I am so excited to see The Many Saints of Newark. And I’m happy I can see it at home. With unvaccinated children at home, we’re not taking any chances. Also, I can barely wear a mask for two minutes, let alone two hours. (Nothing ideological, just comfort.)
Like most of us, I love The Sopranos and hold it atop the pantheon of TV shows. I would probably call it the best show ever made. Certainly it has been the most influential of the past 20 years. (My other tops: Mad Men, Breaking Bad, The Wire. Typical choices.)
I actually turned off the pilot The Sopranos halfway through when I first saw it in January 1999. It wasn’t what I expected. I thought it would be a Goodfellas-like story of mob whackings, and instead it was this neorealistic, Jersey domestic drama about the family and the ducks and the fainting. The mob relationships and operations seemed pretty byzantine to decipher and far from immediately satisfying. (I also turned off the West Wing pilot that year, expecting it to be out in the world more, not just guys at the White House discussing the world. Wrong!)
I came back to The Sopranos with episode 5, “College.” (Tony kills a rat in witness protection while in Maine looking at colleges with his daughter.) I was like, okay, now I get it. (Clip above.)
My dad later told me he saw an episode of The Sopranos and found it off-putting and distasteful. And it was this episode! But my dad doesn’t like violence in movies. We saw Fight Club together and he was almost speechless in revulsion. “Why would anybody make that movie...?” My dad is hardly a square, or a right-winger—he is a classic liberal—it’s just not to his taste.
I won’t bother to wax nostalgic about the genius of The Sopranos. I’m sure many people can do it better than I can—and have already done so.
I love David Chase. I love his work. I love that he’s a surly old crank who won’t give an inch to anybody. He knew that people watched his show for the whackings—and consistently, actively frustrated their expectations. I love the show’s cut-to-black ending. I liked his 2012 feature, Not Fade Away, which I thought people unfairly used as a punching bag.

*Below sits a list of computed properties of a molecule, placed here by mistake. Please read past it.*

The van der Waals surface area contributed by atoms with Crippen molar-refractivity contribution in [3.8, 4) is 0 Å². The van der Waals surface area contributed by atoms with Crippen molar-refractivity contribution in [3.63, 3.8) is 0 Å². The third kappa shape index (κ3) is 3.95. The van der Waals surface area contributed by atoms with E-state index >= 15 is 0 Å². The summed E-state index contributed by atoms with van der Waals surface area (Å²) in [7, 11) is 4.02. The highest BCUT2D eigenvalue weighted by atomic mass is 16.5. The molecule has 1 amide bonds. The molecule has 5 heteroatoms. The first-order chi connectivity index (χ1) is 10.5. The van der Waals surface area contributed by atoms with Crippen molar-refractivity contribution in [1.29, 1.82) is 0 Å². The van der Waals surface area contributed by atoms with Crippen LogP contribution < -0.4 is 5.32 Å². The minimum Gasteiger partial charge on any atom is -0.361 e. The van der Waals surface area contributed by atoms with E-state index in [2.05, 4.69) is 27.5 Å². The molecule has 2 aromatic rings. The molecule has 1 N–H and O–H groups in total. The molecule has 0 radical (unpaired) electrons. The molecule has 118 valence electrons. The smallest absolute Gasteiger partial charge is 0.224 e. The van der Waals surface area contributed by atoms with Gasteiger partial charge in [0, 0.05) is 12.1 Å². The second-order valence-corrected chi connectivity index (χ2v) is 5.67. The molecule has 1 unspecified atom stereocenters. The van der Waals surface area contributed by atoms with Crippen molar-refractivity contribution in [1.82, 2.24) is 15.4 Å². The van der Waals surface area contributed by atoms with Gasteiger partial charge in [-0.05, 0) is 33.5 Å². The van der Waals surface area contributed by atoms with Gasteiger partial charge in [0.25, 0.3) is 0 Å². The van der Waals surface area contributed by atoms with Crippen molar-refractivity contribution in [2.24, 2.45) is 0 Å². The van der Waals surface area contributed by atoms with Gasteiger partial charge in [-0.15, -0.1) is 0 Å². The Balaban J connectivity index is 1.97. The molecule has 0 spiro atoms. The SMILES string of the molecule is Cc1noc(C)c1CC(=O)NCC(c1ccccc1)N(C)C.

I only thing I found mildly annoying in The Sopranos were the occasional extended dream sequences. But even then, how can you ever forget, “You’re Annette Benning”?
At the end of its first season—summer 1999—there was a panel on The Sopranos at the Writers Guild Theater on Doheny in Beverly Hills. I went and it was pretty remarkable—because this was the moment when the cast and crew realized they were part of a pop phenomenon. (I think this is the panel discussion.)
As far as I can recall, the entire principal cast was there. James Gandolfini wore a suit and tie and if he could have chewed off his arm to escape, I believe he would have. He seemed very shy and insecure and gave terse answers to questions—it didn’t seem like he was trying to be difficult, just that he was overwhelmed by the attention and deeply uncomfortable.
I spoke briefly to Edie Falco in the reception area, who was all smiles, and remember thinking, this woman has the hugest blue eyes I have ever seen.
Nancy Marchand was there, and it was clear she was ill—it wasn’t a secret—but she was witty and hilarious. I didn’t realize she wasn’t Italian—she was previously best-known for playing stuffy wasps. That’s her as the mayor in The Naked Gun, suffering Drebin’s antics!
After the panel, I asked Lorraine Bracco—who had her hair pulled back, and seemed so much hipper and animated than her character—about her coiffed hairdo as Dr. Melfi and she gladly took credit for it, wanting the character to seem timid and straining for formality.
It was a magical evening and it was quite clear that this was the moment when all of us, who loved the show, and all of them—the folks who made the show—together realized it was something way bigger than we knew.
Bless them all for such fabulous, lasting work.